Marie de France

Even though Marie de France integrated loyalty and honor into Chevrefoil and Lanval, the poet writing Sir Gawain and the Green Knight elevated both loyalty and honor to exceed previous works. Marie de France was able to have a gloomy outlook on love most of the time, but they also defied the traditions of love within the church. She wrote about adulterous affairs, women of high stature that seduced men which gave the idea that women can have sexual freedom. Even though that was very much untrue! She even wrote lais that supported many mistresses, all of which were against the traditions of the church and the idea of virginal love and marriage. The lais also exhibit the idea of a stronger female role and power.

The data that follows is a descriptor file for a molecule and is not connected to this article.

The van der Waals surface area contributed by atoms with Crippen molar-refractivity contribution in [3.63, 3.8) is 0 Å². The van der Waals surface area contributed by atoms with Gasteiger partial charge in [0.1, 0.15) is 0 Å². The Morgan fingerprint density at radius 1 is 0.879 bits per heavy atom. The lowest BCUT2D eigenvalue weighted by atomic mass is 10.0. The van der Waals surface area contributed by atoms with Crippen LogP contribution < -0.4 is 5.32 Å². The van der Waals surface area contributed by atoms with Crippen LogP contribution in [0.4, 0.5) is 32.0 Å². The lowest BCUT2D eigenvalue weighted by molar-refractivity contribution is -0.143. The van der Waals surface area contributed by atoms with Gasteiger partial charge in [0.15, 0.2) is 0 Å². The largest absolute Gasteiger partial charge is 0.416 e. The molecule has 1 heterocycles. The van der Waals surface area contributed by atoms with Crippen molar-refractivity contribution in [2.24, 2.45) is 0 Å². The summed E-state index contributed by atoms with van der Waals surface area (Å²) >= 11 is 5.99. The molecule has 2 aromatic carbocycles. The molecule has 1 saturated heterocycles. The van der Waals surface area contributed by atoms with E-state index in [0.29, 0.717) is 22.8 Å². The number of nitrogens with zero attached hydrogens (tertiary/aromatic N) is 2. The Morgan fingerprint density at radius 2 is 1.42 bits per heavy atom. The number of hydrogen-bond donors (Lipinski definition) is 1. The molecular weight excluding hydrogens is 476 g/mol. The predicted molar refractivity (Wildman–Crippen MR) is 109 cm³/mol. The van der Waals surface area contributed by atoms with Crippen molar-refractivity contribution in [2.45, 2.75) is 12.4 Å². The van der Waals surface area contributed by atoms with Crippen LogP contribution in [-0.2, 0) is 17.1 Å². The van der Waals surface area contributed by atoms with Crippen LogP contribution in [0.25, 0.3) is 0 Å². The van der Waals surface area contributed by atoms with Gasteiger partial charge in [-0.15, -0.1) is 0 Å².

Her story of Sir Gawain was a simple story of a woman who loved another man and would leave the bed of the man she was married to for the knight. Marie de France made it dark and creepy after the killing of the bird occurred and then the sharing of the bird. Once that took place the story changed from a possibly sweet love story to a shady and very odd one. Overall Marie de France was a strong feminist that proved to men that woman are stronger and can withstand any obstacle that they endure.

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